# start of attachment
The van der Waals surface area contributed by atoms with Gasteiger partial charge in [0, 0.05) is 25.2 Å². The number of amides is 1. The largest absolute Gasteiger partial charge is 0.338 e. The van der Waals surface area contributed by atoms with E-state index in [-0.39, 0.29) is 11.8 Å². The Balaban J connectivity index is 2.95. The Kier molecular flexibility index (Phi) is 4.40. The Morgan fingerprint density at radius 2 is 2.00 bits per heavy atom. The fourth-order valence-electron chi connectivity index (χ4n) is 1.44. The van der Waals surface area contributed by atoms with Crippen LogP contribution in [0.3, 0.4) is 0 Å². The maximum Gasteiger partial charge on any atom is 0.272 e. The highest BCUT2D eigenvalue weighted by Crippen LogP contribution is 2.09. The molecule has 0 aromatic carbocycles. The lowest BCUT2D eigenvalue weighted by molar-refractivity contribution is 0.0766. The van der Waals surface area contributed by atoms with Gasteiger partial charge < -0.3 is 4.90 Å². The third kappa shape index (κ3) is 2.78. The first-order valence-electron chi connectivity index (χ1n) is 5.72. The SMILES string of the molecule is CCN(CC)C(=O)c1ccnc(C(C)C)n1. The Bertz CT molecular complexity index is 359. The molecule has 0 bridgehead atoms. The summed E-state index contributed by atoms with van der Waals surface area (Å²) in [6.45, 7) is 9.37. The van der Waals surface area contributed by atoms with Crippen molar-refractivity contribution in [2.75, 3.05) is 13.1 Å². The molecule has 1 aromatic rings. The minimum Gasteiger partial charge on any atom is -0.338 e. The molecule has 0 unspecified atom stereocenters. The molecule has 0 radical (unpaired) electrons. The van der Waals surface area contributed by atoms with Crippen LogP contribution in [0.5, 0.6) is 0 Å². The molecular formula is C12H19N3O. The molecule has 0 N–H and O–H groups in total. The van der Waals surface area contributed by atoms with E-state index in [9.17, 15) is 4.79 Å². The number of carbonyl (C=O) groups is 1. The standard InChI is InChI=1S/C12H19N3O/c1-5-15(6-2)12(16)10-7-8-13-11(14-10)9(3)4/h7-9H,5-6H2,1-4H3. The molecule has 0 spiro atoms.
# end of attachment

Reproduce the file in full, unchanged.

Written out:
The van der Waals surface area contributed by atoms with Gasteiger partial charge in [0, 0.05) is 25.2 Å². The number of amides is 1. The largest absolute Gasteiger partial charge is 0.338 e. The van der Waals surface area contributed by atoms with E-state index in [-0.39, 0.29) is 11.8 Å². The Balaban J connectivity index is 2.95. The Kier molecular flexibility index (Phi) is 4.40. The Morgan fingerprint density at radius 2 is 2.00 bits per heavy atom. The fourth-order valence-electron chi connectivity index (χ4n) is 1.44. The van der Waals surface area contributed by atoms with Crippen LogP contribution in [0.3, 0.4) is 0 Å². The maximum Gasteiger partial charge on any atom is 0.272 e. The highest BCUT2D eigenvalue weighted by Crippen LogP contribution is 2.09. The molecule has 0 aromatic carbocycles. The lowest BCUT2D eigenvalue weighted by molar-refractivity contribution is 0.0766. The van der Waals surface area contributed by atoms with Gasteiger partial charge < -0.3 is 4.90 Å². The third kappa shape index (κ3) is 2.78. The first-order valence-electron chi connectivity index (χ1n) is 5.72. The SMILES string of the molecule is CCN(CC)C(=O)c1ccnc(C(C)C)n1. The Bertz CT molecular complexity index is 359. The molecule has 0 bridgehead atoms. The summed E-state index contributed by atoms with van der Waals surface area (Å²) in [6.45, 7) is 9.37. The van der Waals surface area contributed by atoms with Crippen molar-refractivity contribution in [2.75, 3.05) is 13.1 Å². The molecule has 1 aromatic rings. The minimum Gasteiger partial charge on any atom is -0.338 e. The molecule has 0 unspecified atom stereocenters. The molecule has 0 radical (unpaired) electrons. The van der Waals surface area contributed by atoms with Crippen LogP contribution in [0.5, 0.6) is 0 Å². The molecular formula is C12H19N3O. The molecule has 0 N–H and O–H groups in total. The van der Waals surface area contributed by atoms with E-state index in [9.17, 15) is 4.79 Å². The number of carbonyl (C=O) groups is 1. The standard InChI is InChI=1S/C12H19N3O/c1-5-15(6-2)12(16)10-7-8-13-11(14-10)9(3)4/h7-9H,5-6H2,1-4H3. The molecule has 0 spiro atoms.